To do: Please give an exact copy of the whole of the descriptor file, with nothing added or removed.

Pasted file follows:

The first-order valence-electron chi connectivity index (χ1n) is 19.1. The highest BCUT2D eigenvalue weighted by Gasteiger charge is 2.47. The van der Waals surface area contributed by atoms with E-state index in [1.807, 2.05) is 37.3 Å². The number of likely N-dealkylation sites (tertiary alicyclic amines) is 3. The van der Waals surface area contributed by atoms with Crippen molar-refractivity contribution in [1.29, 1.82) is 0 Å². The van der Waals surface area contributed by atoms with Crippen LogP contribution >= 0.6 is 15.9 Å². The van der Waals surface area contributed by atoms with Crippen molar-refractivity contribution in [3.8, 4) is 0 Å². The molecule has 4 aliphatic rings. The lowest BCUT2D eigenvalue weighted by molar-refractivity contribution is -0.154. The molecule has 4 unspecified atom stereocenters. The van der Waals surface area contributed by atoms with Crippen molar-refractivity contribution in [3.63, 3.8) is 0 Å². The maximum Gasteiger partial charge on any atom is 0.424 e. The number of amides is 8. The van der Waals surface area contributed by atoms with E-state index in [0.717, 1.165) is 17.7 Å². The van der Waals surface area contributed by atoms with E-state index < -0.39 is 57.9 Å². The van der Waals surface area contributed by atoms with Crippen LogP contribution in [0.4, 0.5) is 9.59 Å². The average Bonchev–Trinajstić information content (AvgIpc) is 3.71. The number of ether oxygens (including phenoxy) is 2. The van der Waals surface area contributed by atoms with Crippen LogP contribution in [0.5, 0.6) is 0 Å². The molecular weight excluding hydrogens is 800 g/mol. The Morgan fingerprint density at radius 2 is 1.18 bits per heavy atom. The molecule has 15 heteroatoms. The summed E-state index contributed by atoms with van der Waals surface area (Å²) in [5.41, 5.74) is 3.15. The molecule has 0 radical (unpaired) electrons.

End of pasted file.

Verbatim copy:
The first-order valence-electron chi connectivity index (χ1n) is 19.1. The highest BCUT2D eigenvalue weighted by Gasteiger charge is 2.47. The van der Waals surface area contributed by atoms with E-state index in [1.807, 2.05) is 37.3 Å². The number of likely N-dealkylation sites (tertiary alicyclic amines) is 3. The van der Waals surface area contributed by atoms with Crippen molar-refractivity contribution in [1.29, 1.82) is 0 Å². The van der Waals surface area contributed by atoms with Crippen LogP contribution >= 0.6 is 15.9 Å². The van der Waals surface area contributed by atoms with Crippen molar-refractivity contribution in [3.8, 4) is 0 Å². The molecule has 4 aliphatic rings. The lowest BCUT2D eigenvalue weighted by molar-refractivity contribution is -0.154. The molecule has 4 unspecified atom stereocenters. The van der Waals surface area contributed by atoms with Crippen molar-refractivity contribution in [3.63, 3.8) is 0 Å². The maximum Gasteiger partial charge on any atom is 0.424 e. The number of amides is 8. The van der Waals surface area contributed by atoms with E-state index in [0.717, 1.165) is 17.7 Å². The van der Waals surface area contributed by atoms with E-state index < -0.39 is 57.9 Å². The van der Waals surface area contributed by atoms with Crippen LogP contribution in [0.4, 0.5) is 9.59 Å². The average Bonchev–Trinajstić information content (AvgIpc) is 3.71. The number of ether oxygens (including phenoxy) is 2. The van der Waals surface area contributed by atoms with Crippen LogP contribution in [0.5, 0.6) is 0 Å². The molecular weight excluding hydrogens is 800 g/mol. The Morgan fingerprint density at radius 2 is 1.18 bits per heavy atom. The molecule has 15 heteroatoms. The summed E-state index contributed by atoms with van der Waals surface area (Å²) in [5.41, 5.74) is 3.15. The molecule has 0 radical (unpaired) electrons.